Bolaño Still the Best

I just have to share these Bolaño anecdotes from Bolaño: A Biography in Conversations. I found the book itself rather gossipy and minor, with way too much celebrity worshipping, but these stories (along with Ricardo Piglia’s comments) made it worth the read for me. The anecdotes shared here are all narrated by Rodrigo Fresán, an Argentinean author who has been on my to-read list for a while now. Here’s Fresán on the first time he met Bolaño in person:

We [Rodrigo and his wife] had come to live in Barcelona, and we had to do the paperwork for our residence visa. But he [Bolaño] said that I had to come to his house on Saturday. I worried about the train, but he said it was very easy and then started to give me a series of extremely complicated instructions. They were contradictory instructions whose sole purpose was to get me lost, stations where you had to change, and when I finally got to Blanes I found that there was a much easier way to get there from Barcelona. Also, to tempt me, he said that he was going to make a paella; the best one I’d ever had in my life, I couldn’t miss it… I called him from the station and said: “Look, Roberto, this isn’t working.” It was two thirty in the afternoon and I said that maybe we should leave it for another day, but he answered: “It’s very important that you come, you have to.” I said I was sorry about the paella, but he said, “It is essential that you come to visit me today; it’s much more important than you think…” So I started to get a little worried, but then he said: “If you don’t go through to Blanes you’ll never get home, you’ll fall into a hole in the space-time continuum and spend the rest of eterntiy going round and round on the train like in The Invention of Morel. “Screw it,” I thought, “this guy’s either a psychopath or a serial killer.” But he still managed to persuade me. So I eventually got to his house and ate his paella, which, I have to say, was one of the worst I’ve ever had in my life. I remember Carolina [Bolaño’s wife] being so ashamed of the paella that Roberto had made and him right in my face saying: “Tell me that’s not the best paella you’ve ever had in your life!” (pg. 149)

Fresán on Bolaño’s idea for an anthology:

He had an idea for an anthology of Latin American writers who were going to be organized like an army. He said that they would all be there but divided into sections: the marines, tactical troops, black ops… He used to say that the area he had planned out best was the Red Cross, where he was going to send all the authors he wasn’t interested in. They would perform essential medical services, but he didn’t want them fighting by his side. (150)

And then there’s this story, which is retold in a Believer article:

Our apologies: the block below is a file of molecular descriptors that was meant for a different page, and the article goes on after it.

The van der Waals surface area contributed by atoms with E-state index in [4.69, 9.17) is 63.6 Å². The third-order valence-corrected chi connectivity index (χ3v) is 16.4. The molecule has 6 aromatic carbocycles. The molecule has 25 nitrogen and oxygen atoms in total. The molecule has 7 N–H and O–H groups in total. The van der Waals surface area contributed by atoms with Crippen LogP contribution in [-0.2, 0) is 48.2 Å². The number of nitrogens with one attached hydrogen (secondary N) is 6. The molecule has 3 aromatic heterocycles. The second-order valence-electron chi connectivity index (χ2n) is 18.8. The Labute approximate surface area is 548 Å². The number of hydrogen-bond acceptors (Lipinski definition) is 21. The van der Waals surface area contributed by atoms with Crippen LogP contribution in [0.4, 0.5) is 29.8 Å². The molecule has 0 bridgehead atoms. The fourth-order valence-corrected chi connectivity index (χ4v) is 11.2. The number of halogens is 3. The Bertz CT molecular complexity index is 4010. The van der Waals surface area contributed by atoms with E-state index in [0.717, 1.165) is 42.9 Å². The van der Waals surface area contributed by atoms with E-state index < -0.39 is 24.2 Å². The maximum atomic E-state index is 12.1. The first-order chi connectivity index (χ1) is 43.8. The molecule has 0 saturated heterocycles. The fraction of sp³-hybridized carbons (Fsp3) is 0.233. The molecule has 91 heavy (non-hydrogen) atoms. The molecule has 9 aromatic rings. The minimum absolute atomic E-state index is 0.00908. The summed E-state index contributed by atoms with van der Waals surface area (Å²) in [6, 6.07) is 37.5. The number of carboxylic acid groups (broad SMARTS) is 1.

I remember that afternoon: we left Kentucky Fried Chicken and Bolaño went down the stairs to the platform of his commuter train and I went back home and half an hour later Bolaño rang my doorbell, again. He was soaked by the storm and wild-eyed and shaking as if barely withstanding a private earthquake. “I’ve killed a man,” he announced in a deathly voice; and he came into my apartment, headed for the living room and asked me to make him a cup of tea. Then he told me that as he was waiting on the platform, a couple of skinheads had come up to him and tried to rob him, that there was a scuffle, that he managed to get a knife away from one of them and stab the other one near the heart, that then he ran away down corridors and streets, and that he didn’t know what to do next. “What should I do? Should I turn myself in?” I said he shouldn’t. Bolaño looked at me with infinite sadness and said that he couldn’t keep writing with a death on his conscience, that he wouldn’t be able to look his son in the eyes anymore, something like that. Moved, I said that I understood and I’d go with him to the police station; to which he responded, indignant: “What? You’d turn me in just like that? Without mercy? An Argentinian writer betraying a Chilean writer? Shame on you!” Then Bolaño must have seen my desperation: because he gave one of those little cracked laughs of his and, fascinated, said over and over again “But you know I couldn’t kill a mosquito…How could you believe a story like that?

This comment made me EXTREMELY happy:

Roberto liked Philip K. Dick a lot and had a very philipkdickian suspicion that he had died during the first liver attack, and that everything that had happened to him in the subsequent ten years was the life that he hadn’t been able to experience in reality. I said to him that it was a little unpleasant of him to say things like that, because they meant that I was just a character of his, that we’re all just fantasies. He replied: “Well, Rodrigo, it’s better than being one of Isabel Allende’s characters. There are worse fates…” (153-154)

Last one:

The supposedly unwritten ending of 2666 apparently had something to do with posterity and an Arturo Belano converted into a kind of superbeing, transmitting the entirety of 2666 a la Kubrick, like a kind of floating fetus in a space station. One thing I do remember happened in a bar on the corner of the street where he lived… he started to think about the future and fantasized about the idea of living in a time when he could transcend his own body and be attached to a metallic structure… “My body is screwed,” he said. And he also said how happy he would be inside a Terminator-style shell, writing from within a casing that made him immortal. (pg. 154)


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